The move to purchase the Cowboys 25 years ago was a big one for Jones. He felt he was stepping away from a secure position and taking a big financial risk, and it affected him deeply.
"It was a pretty significant reach risk-wise and I didn't know how it was going to turn out, so it was a nervous time for me. I developed arrhythmia, and I had never had an unhealthy day in my life. Arrhythmia is called by a lot of people and a lot of med students get it. It was from not resting and never sleeping and then getting up just after you lay your head down. So that kind of describes for me that period of time. It was a time that I felt very off balanced."
Broaddus: Best Group Of Combine WR's I’ve Ever Seen - Bryan Broaddus, DallasCowboys.com
Oh, yeah, there were also a bunch of prospective NFL players running around in underwear. For those who are thinking the Cowboys should draft a replacement for Miles Austin, this may be a very good year for you.
Physically, this was one of the best groups of wide receivers that I had ever seen in all my years of coming to the Combine. It was a combination of outstanding height and speed that was on display on Sunday here in Indianapolis.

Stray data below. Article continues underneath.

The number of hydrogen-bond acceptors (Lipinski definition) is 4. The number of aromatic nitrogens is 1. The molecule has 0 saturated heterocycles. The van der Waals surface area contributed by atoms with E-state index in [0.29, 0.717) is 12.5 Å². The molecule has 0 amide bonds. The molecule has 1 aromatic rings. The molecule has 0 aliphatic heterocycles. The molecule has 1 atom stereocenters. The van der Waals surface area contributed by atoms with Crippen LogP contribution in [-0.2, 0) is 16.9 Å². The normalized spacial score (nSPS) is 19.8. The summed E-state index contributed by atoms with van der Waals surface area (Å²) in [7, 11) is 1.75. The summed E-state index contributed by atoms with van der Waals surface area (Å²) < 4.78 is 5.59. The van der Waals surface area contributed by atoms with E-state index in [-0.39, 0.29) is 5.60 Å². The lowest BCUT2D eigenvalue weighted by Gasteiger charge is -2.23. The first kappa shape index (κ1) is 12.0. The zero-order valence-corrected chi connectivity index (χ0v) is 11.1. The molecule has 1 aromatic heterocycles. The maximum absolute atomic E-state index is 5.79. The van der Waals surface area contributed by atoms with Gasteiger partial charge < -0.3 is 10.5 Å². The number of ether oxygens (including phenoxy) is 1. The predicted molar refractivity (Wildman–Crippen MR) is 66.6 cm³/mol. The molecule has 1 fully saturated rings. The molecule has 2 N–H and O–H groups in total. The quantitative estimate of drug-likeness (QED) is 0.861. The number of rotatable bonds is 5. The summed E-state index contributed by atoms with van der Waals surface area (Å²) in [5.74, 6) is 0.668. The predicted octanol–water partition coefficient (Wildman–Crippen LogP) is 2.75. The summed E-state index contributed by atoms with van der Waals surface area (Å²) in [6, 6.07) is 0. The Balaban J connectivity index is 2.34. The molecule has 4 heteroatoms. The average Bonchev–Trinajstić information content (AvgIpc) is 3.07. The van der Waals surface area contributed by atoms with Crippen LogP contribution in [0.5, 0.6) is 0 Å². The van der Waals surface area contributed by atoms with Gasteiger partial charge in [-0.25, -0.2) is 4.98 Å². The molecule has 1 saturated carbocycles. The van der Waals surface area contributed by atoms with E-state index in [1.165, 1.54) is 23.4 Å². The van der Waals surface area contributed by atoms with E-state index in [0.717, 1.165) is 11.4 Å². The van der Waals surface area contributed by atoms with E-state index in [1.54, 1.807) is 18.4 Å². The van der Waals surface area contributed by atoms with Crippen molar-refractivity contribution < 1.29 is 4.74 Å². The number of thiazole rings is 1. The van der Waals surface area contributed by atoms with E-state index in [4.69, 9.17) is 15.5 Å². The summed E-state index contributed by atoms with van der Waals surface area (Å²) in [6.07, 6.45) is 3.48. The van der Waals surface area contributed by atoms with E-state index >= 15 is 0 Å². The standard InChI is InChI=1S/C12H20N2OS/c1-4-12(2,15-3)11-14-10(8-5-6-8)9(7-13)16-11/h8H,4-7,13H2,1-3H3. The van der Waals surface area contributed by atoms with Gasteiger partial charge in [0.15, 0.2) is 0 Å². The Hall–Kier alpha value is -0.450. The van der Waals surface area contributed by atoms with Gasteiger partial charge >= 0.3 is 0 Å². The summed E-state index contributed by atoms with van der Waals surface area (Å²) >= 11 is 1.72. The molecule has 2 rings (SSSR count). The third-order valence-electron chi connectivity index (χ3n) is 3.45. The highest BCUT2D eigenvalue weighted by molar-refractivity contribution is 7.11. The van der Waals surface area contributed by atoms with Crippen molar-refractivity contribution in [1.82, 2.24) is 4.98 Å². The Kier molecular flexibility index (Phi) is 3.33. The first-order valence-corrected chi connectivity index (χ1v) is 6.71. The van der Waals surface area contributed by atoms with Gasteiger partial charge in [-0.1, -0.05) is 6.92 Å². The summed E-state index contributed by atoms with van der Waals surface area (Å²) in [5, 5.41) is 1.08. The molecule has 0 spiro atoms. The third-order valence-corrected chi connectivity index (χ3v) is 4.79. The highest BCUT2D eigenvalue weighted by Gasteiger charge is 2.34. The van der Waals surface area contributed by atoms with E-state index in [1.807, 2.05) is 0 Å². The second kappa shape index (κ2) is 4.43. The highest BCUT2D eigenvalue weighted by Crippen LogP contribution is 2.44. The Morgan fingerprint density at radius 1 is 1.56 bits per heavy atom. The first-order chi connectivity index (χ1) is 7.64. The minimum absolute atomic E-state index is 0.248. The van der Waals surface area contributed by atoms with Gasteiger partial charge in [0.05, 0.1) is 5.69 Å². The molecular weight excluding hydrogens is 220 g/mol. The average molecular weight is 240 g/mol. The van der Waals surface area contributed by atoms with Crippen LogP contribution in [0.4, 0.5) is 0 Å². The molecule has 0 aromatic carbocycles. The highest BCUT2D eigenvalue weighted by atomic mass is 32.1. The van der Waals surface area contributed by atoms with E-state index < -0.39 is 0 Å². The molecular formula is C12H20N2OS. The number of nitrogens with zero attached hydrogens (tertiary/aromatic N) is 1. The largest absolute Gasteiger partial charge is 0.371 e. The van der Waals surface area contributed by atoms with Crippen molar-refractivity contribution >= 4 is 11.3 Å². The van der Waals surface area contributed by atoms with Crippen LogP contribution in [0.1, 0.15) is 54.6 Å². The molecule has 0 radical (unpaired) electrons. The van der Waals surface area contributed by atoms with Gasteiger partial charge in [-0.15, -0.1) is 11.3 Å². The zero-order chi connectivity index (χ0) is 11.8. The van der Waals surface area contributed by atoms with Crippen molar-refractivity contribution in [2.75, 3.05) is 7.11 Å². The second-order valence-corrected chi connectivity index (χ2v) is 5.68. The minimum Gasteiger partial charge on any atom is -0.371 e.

He has Sammy Watkins as the best of the group, with Odell Beckham and Mike Evans close on his heels. And he also had some encouraging words for those (like me) who think a quarterback should also be on the draft wish list somewhere after the first round.
I had my doubts coming into this Combine about Jimmy Garoppolo and A.J. McCarron but I thought that both carried themselves well. Neither player might be the most athletic but when it came to throwing the ball, rep after rep, there was no doubt that they had their "A" games working. Each player was able to make all the throws that were asked of them. I am one of those guys that really likes Aaron Murray and his overall game, but after seeing Garoppolo and McCarron live, I will need to go back and revisit their work.
Combine News & Notes: Sunday - DraftInsider.net
The lead news in this article, about tight end Austin Seferian-Jenkins, is not of meant to imply that the Cowboys should be looking for another TE. (I don't know if I would survive the comments thread if I did.) It is more an indication of just how important the physicals at the Combine really are.
It was an injury medical examiners at the combine accidentally found. Doctors x-rayed Seferian-Jenkins left foot with the sole intention of examining the ankle which he sprained a year ago and kept him on the sidelines during a small portion of the 2012 season. In reviewing the x-rays doctors noticed what seemed to be a potential small fracture in the foot and ordered more tests. I'm told Seferian-Jenkins was getting ready to take the field for his workout when he was pulled from the line and told additional tests were needed.